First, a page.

Reading review papers in 2019 is somewhat like watching a generic action movie. Everyone knows how to put Tab A in Slot B and produce a perfectly serviceable, totally average, three star rating film. Likewise, review papers, including the anorexia therapies review by Brockmeyer et al. (2018), follow the same standard PRISMA procedures, Cochrane handbook quality assessments, and bias appraisals.
Generic action movies only get interesting due to external events (star says controversial things; movie is actually deeply offensive). Brockmeyer et al (2018) have not, to my knowledge, engaged in any nefarious behaviours, and the topic area is hardly headline material. Indeed, Watson & Bulik published a large review of AN treatments in 2013, so in many ways Brockmeyer et al (2018) could be seen as the not-entirely-necessary three-star sequel.
So why blog about it? Two reasons:
- Brockmeyer et al (2018) provide an update that usefully separates adolescent and adult anorexia treatment research, and completed and ongoing studies
- The review considers ‘emerging treatments’, which give an indication of promising prospects in anorexia interventions. This latter point is important given, as the authors point out, the high illness burden of anorexia and the low effectiveness of current therapies, in part due to high attrition rates.
Studies from October 2011 to the end of 2016 were screened following a broad search (random* in all fields and anorexia in the title). The inclusion criteria for existing therapies were that treatments were widely used, featured in treatment guidelines, and had been tested in at least one RCT with over 100 participants. Studies listed on clinical trials registers were also reviewed, and a limited amount of process outcomes data was included. An overview of each study is provided in one of several study tables, as well as the authors discussing each paper in the main narrative.
Fourteen studies considered existing therapies for adolescents, with nineteen examining adult therapies. It’s hard not to feel bleak at the recovery rates reported (17.2%-50% and 13%-42.9% respectively) or at the lack of consistency in recovery criteria or period of follow-up. For adolescents, family therapies of three different types had been trialled, as well as one relapse prevention study based on family dynamics, and the overall indication was that non-anorexia specific factors in these family approaches seemed to be the active ingredients for change. For adults, no single psychotherapy appeared superior to the others, and two published relapse prevention studies showed no significant effects on relapse or on carer distress. Finally, the evidence reviewed supported a general move away from lengthy inpatient treatment.
The limited process outcomes data suggested that negative feelings about a therapist lead to worse outcomes, and more expression of negative emotions in sessions lead to better symptom outcomes. Both findings would seem logical outcomes for most courses of therapy.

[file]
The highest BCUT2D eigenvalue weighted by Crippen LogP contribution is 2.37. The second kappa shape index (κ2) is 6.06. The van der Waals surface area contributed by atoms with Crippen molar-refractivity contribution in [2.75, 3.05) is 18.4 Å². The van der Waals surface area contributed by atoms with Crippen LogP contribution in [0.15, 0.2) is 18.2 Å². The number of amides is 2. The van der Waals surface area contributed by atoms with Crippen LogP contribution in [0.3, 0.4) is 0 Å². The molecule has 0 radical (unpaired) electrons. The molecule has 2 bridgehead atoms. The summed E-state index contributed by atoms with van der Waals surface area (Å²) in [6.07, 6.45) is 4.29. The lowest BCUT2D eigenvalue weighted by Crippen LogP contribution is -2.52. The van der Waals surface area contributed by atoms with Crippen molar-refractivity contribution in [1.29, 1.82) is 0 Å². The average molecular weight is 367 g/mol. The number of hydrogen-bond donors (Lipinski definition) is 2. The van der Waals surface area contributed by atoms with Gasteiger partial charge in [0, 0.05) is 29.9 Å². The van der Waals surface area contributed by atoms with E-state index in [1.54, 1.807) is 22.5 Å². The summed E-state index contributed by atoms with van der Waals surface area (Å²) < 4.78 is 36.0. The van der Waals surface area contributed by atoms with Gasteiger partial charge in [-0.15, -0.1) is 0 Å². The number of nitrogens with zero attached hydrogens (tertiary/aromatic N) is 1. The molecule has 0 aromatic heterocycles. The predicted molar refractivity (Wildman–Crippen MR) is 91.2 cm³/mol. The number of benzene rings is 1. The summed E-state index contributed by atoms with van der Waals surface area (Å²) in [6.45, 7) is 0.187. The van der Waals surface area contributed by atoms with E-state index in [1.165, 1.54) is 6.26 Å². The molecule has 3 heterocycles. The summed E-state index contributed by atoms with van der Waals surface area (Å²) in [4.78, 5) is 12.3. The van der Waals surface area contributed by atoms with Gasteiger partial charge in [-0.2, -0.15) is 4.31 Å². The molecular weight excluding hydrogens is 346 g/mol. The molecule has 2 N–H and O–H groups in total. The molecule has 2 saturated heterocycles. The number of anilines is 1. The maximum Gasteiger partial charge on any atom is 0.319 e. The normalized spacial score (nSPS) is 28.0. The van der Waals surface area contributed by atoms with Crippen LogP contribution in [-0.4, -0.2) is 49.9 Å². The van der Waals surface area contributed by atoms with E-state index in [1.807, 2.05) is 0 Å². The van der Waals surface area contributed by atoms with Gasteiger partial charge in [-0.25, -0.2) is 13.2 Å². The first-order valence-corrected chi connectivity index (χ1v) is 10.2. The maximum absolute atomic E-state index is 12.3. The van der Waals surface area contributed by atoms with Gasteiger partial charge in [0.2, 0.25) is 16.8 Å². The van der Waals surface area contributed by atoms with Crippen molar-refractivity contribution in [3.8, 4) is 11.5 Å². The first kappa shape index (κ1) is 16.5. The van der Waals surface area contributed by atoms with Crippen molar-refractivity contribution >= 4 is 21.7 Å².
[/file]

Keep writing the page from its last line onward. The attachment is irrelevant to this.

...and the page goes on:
In terms of emerging treatments, thirty one trials were reviewed. Five trials on cognitive remediation therapy (trying to improve set shifting and gestalt over narrow-focus thinking) suggest short-term benefits but these findings inevitably need to be tested in larger studies. Emerging from the midst of time rather than novel imaginings, exposure therapies related to fear processing theories have featured in recent trials and again show some promise. Several trials related to medication indicated the potential for oxytocin, dronabinol (for weight gain) and fish oils, and neuromodulation treatments (e.g. Transcranial Magnetic Stimulation) have also shown short-term improvements in areas such as decision-making.
It is hard to draw conclusions from such a diverse collection of studies based in different countries and healthcare settings. Furthermore, anorexia treatments are rarely delivered in isolation, so appraising how effective treatments would be in real-world situations where they may be ‘add-ons’ is tricky. As such, the authors are limited to making fairly broad interpretations.
What they do propose is that therapeutic factors are valuable, and in this context future work on process issues appears important. They highlight the promise of new treatments, especially neuromodulation, and suggest this could be utilised in early interventions or for hard-to-treat cases. The authors do push further to suggest that the emerging treatments indicate a paradigm shift away from talking therapies, although I feel that a clutch of small studies does not a paradigm shift make.
Strengths and limitations
Summarising research in this field is hampered by differing definitions of recovery. Is the barometer for effectiveness based on weight gain, symptom reductions, or wider measures of quality of life? Furthermore, this review feels too broad in scope and too light in quantity to really deliver anything with heft or consequence.
Having said this, the review is useful in capturing a snapshot of where we are and where we are likely to be next, and it is soundly structured and conducted.
Implications for practice
At present, the implications for practice are pretty much ‘carry on as you were’. What will be more interesting will be the advances in researching emerging treatments, as the introduction of techniques like neuromodulation will require extensive investment and training.
Conflicts of interest
Brockmeyer, T., Friederich, H.-C. & Schmidt, U. (2018). Advances in the treatment of anorexia nervosa: A review of established and emerging interventions. Psychological Medicine, 48, 1228-1256. [Abstract]
Watson, H.J. & Bulik, C.M. (2013). Update on the treatment of anorexia nervosa. Review of clinical trials, practice guidelines and emerging treatments. Psychological Medicine, 43, 2477-2500. [Abstract]